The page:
Five early career researchers have gone head-to-head in the University of Canberra’s annual Big Research Pitch, competing for a share of $14,000 towards their research.
Dr Chloe Goldsmith, Dr Natasha Jojo, Dr Cindy Karouta, Dr Claire Pearce and Dr Rohan Nethsinghe battled it out last night, pitching their research to a panel of judges in just 90-seconds.
The judges, Deputy Director of Questacon Kate Driver, Creative Director of Synergy Group Jason Perelson and Program Manager of Canberra Innovation Network Irene Zhen crowned Dr Claire Pearce the winner, for her research in attracting and retaining occupational therapists to work in mental health.
“It’s important we see people with mental health as real people with real goals and real passions, rather than illnesses that have to be treated,” she said.
“This funding from the University of Canberra gives us the opportunity to change the conversation around mental health, and refocus the treatment on people leading meaningful lives in their recovery.”
Dr Jojo took out both the runner-up and People’s Choice Award prizes for her research, focusing on training children with intellectual disabilities and their parents, in sexual abuse prevention and sexuality.
Acting Deputy Vice-Chancellor Research and Enterprise Dr Ross Thompson said he was impressed by another year of high-quality research projects presented in this year’s UC Big Research Pitch.
“I’m really excited by the calibre of this year’s early career researchers and how they went about promoting their research projects,” he said.
“The intention of our Big Research Pitch event is to equip researchers who are ‘young’ in the area of research with the skills to progress their careers in research, and gain the skills to share the story of their work in a way that engages with the public,” he said.
The judges awarded the first-place winner $7000, the runner-up received $4000, and the People’s Choice winner received $3000. All funds will be used progress their research.
The UC Big Research Pitch finalists:
Dr Chloe Goldsmith – Unlocking mechanisms for lifestyle medicine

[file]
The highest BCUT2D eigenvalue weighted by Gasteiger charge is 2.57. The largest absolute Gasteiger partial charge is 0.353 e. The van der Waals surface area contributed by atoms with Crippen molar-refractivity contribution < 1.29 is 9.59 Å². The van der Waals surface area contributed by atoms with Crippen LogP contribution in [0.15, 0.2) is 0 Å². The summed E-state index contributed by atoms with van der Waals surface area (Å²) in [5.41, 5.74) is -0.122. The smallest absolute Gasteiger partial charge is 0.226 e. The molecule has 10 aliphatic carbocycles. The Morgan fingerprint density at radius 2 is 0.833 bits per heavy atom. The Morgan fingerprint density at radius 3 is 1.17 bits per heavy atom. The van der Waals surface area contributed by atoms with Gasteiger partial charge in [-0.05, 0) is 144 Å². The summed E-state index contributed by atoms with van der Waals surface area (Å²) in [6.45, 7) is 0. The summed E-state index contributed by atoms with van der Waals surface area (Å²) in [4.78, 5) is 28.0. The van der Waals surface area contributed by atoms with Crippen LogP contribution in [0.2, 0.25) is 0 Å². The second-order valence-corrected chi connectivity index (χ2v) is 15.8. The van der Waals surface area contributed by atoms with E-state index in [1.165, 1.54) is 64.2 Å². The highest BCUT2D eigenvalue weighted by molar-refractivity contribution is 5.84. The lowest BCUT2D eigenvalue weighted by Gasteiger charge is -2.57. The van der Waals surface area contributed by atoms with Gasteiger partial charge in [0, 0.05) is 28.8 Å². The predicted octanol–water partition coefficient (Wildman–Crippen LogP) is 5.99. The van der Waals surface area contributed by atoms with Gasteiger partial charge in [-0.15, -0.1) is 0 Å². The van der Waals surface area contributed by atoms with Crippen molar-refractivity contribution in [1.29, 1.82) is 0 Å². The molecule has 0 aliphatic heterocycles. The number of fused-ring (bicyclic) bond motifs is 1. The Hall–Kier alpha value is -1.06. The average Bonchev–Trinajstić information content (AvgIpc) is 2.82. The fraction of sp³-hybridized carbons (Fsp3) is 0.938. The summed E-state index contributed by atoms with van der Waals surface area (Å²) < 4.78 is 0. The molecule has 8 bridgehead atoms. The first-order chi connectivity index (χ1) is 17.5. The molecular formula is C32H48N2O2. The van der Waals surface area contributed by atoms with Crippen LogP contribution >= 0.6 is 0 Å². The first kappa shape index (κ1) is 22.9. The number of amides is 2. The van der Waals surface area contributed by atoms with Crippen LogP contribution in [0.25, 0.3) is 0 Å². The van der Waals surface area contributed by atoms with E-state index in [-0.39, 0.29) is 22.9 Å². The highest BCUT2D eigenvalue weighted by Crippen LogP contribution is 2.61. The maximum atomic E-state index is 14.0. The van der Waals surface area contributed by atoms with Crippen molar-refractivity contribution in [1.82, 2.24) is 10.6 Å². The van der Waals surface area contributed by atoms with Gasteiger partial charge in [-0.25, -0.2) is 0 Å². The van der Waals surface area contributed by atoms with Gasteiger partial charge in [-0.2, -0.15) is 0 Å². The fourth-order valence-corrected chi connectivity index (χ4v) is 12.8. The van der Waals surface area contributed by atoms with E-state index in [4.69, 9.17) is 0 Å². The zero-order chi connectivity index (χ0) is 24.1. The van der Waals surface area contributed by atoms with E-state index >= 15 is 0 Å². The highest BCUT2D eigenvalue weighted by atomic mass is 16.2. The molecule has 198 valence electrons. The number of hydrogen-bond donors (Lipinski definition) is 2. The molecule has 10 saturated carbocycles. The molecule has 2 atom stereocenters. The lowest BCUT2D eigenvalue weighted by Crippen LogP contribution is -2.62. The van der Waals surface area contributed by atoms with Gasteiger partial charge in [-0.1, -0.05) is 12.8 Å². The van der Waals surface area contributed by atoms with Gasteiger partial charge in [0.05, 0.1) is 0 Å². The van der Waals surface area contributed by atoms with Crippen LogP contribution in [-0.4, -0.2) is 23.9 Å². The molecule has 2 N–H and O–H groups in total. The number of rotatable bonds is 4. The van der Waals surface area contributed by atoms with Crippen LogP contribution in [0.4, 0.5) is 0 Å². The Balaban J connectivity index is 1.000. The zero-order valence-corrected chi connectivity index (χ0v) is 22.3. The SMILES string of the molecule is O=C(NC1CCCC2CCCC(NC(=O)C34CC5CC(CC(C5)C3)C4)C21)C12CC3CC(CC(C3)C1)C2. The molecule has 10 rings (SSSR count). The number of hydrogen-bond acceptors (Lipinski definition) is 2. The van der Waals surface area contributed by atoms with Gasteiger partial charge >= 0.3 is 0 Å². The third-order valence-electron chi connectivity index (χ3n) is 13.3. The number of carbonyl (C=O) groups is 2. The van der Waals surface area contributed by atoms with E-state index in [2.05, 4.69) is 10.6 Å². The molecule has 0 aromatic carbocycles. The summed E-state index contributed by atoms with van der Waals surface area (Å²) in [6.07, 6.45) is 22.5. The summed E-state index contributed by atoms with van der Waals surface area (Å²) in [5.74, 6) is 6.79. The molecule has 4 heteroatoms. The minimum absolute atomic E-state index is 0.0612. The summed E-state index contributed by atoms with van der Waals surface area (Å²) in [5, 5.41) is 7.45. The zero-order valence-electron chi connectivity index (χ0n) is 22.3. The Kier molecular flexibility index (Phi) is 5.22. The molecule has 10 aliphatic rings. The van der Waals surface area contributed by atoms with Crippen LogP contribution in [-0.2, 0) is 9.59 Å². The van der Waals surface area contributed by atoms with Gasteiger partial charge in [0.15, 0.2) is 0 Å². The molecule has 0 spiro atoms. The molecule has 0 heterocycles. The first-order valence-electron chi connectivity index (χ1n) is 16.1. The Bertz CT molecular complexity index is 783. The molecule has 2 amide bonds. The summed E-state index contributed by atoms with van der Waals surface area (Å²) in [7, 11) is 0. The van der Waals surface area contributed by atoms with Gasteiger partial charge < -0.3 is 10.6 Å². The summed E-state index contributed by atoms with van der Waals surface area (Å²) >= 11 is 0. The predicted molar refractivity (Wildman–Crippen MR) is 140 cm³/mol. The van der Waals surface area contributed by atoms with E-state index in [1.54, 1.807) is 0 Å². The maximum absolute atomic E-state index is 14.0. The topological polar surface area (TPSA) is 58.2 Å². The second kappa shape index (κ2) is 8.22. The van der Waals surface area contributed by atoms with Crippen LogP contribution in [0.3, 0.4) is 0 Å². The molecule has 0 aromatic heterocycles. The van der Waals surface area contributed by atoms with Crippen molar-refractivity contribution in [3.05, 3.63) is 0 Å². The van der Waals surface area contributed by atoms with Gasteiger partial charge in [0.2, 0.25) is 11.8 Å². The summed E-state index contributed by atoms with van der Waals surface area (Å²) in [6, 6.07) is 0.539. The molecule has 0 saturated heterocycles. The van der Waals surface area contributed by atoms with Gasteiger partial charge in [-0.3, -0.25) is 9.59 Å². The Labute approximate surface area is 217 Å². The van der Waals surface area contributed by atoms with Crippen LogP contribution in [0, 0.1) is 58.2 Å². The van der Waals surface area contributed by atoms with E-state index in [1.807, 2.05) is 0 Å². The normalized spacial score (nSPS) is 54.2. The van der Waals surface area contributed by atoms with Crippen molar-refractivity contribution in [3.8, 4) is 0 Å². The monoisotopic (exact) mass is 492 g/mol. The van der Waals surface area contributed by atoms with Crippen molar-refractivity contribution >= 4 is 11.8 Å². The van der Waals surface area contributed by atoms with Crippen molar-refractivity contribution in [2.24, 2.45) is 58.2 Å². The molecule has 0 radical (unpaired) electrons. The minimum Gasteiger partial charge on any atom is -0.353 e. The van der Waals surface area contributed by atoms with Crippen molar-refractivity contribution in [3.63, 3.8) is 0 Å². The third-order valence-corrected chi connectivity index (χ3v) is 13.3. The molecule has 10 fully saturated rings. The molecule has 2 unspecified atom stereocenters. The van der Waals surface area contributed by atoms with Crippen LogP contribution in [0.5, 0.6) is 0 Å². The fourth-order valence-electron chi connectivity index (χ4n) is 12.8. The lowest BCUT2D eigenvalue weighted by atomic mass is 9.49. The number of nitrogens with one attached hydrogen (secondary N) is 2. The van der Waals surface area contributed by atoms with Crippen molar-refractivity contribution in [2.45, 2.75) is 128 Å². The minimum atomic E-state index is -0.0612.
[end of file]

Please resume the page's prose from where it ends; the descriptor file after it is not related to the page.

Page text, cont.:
Dr Chloe Goldsmith is an epigenetics researcher. She has worked extensively on understanding mechanisms of cellular plasticity in cancer and autoimmune disease and returned from to Australia in 2021 from the French Institute for Health and Medical Research. Currently, she is working with the Research Institute for Sport and Exercise at UC to continue this work exploring relationships between lifestyle, epigenetics, and disease and is working towards the translation of her mechanistic research into outcomes for people suffering from chronic diseases.
Watch Dr Goldsmith’s pitch here.
Dr Natasha Jojo – She didn’t know it was wrong
Dr Natasha Jojo is an Assistant Professor in the Faculty of Health and has an academic background in mental health. Her specific research focus is on training children with intellectual disabilities and their parents, in sexuality and sexual abuse prevention. She completed her PhD from the National Institute of Mental Health and Neurosciences (NIMHANS), Bangalore, India in 2018. Her PhD work assessed the “Effectiveness of Behavioral Skills Training” (BST) on knowledge of sexual abuse and resistance ability among children with intellectual disabilities. Her ongoing research evaluates programs aimed at children with an intellectual disability, their parents, teachers, and carers.
Watch Dr Jojo’s pitch here.
Dr Cindy Karouta – Taking a leaf out of nature’s book to cure eye disease
Imagine half the world’s population losing their vision within your lifetime. Now imagine that the largest category of these are children. Modelling predicts this may be a reality by 2050 if no action is taken to find a treatment for myopia, better known as short-sightedness. Dr Cindy Karouta’s research has shown that myopia can be prevented by being outdoors, due to the higher light levels experienced under the sun. Simply spending more time outside is not possible for everyone due to environmental and educational hurdles. Therefore, she took a leaf out of nature’s book, and has developed a drug that mimics sunlight. Her research is moving us one step closer to finding a treatment that will save the vision of millions of children.
Watch Dr Karouta’s pitch here.
Dr Rohan Nethsinghe – Back to the fun times: Creative arts in learning
In our childhood we started learning about the world by engaging in joyful activities such as singing, dancing, playing, drawing and listening to stories. As we grew up, learning became serious and dull. We were not allowed to have fun, but to focus on literacy and numeracy and other “serious” subject areas. Research shows benefits of arts engagement and arts education, including effectiveness of learning through the arts. Dr Rohan Nethsinghe’s Big Pitch is about a project that involves expert arts practitioners to bring back those “fun learning times” into classrooms for students and teachers.
Watch Dr Nethsinghe’s pitch here.
Dr Claire Pearce – Building the occupational therapy workforce in mental health
Half of all Australians will experience a mental illness in their lifetime. Unaddressed mental health problems can have a negative influence on employment, schooling and people’s social connectedness. This leads to family and community disruption and, ultimately, increases health care costs. Occupational therapists working in mental health use individual and group programs to support people to reengage in everyday meaningful activities. However, there are insufficient numbers of occupational therapists working in this area. Working with industry, Dr Claire Pearce’s research aims to identify the elements which support the attraction and retention of occupational therapists to work in mental health.
Watch Dr Pearce’s pitch here.